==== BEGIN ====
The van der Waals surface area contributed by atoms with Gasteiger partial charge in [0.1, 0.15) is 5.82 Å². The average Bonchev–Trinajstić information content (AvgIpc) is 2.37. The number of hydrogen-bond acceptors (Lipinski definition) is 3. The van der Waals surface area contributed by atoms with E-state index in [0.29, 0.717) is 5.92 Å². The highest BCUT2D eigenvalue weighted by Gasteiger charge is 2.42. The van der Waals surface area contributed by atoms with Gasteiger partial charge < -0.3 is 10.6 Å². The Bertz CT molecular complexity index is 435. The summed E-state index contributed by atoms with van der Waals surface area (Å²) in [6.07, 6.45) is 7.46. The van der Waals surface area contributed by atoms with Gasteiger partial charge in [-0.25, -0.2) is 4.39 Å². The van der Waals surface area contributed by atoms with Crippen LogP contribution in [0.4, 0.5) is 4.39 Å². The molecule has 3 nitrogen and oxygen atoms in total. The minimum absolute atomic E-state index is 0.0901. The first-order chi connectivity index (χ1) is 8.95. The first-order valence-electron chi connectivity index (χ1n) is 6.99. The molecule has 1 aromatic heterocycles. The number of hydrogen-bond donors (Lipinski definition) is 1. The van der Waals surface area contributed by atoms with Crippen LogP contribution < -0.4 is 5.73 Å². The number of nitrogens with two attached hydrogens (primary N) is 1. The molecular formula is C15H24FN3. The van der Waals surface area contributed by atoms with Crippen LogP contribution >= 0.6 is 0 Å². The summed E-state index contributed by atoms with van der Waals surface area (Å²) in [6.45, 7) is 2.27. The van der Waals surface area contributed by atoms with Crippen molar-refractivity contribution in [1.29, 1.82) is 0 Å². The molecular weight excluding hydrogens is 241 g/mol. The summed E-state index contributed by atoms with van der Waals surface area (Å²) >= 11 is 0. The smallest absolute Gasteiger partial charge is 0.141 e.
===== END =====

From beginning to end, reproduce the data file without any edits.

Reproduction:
The van der Waals surface area contributed by atoms with Gasteiger partial charge in [0.1, 0.15) is 5.82 Å². The average Bonchev–Trinajstić information content (AvgIpc) is 2.37. The number of hydrogen-bond acceptors (Lipinski definition) is 3. The van der Waals surface area contributed by atoms with E-state index in [0.29, 0.717) is 5.92 Å². The highest BCUT2D eigenvalue weighted by Gasteiger charge is 2.42. The van der Waals surface area contributed by atoms with Gasteiger partial charge < -0.3 is 10.6 Å². The Bertz CT molecular complexity index is 435. The summed E-state index contributed by atoms with van der Waals surface area (Å²) in [6.07, 6.45) is 7.46. The van der Waals surface area contributed by atoms with Gasteiger partial charge in [-0.25, -0.2) is 4.39 Å². The van der Waals surface area contributed by atoms with Crippen LogP contribution in [0.4, 0.5) is 4.39 Å². The molecule has 3 nitrogen and oxygen atoms in total. The minimum absolute atomic E-state index is 0.0901. The first-order chi connectivity index (χ1) is 8.95. The first-order valence-electron chi connectivity index (χ1n) is 6.99. The molecule has 1 aromatic heterocycles. The number of hydrogen-bond donors (Lipinski definition) is 1. The van der Waals surface area contributed by atoms with Crippen LogP contribution < -0.4 is 5.73 Å². The number of nitrogens with two attached hydrogens (primary N) is 1. The molecular formula is C15H24FN3. The van der Waals surface area contributed by atoms with Crippen LogP contribution >= 0.6 is 0 Å². The summed E-state index contributed by atoms with van der Waals surface area (Å²) in [6.45, 7) is 2.27. The van der Waals surface area contributed by atoms with Crippen molar-refractivity contribution in [1.29, 1.82) is 0 Å². The molecular weight excluding hydrogens is 241 g/mol. The summed E-state index contributed by atoms with van der Waals surface area (Å²) >= 11 is 0. The smallest absolute Gasteiger partial charge is 0.141 e.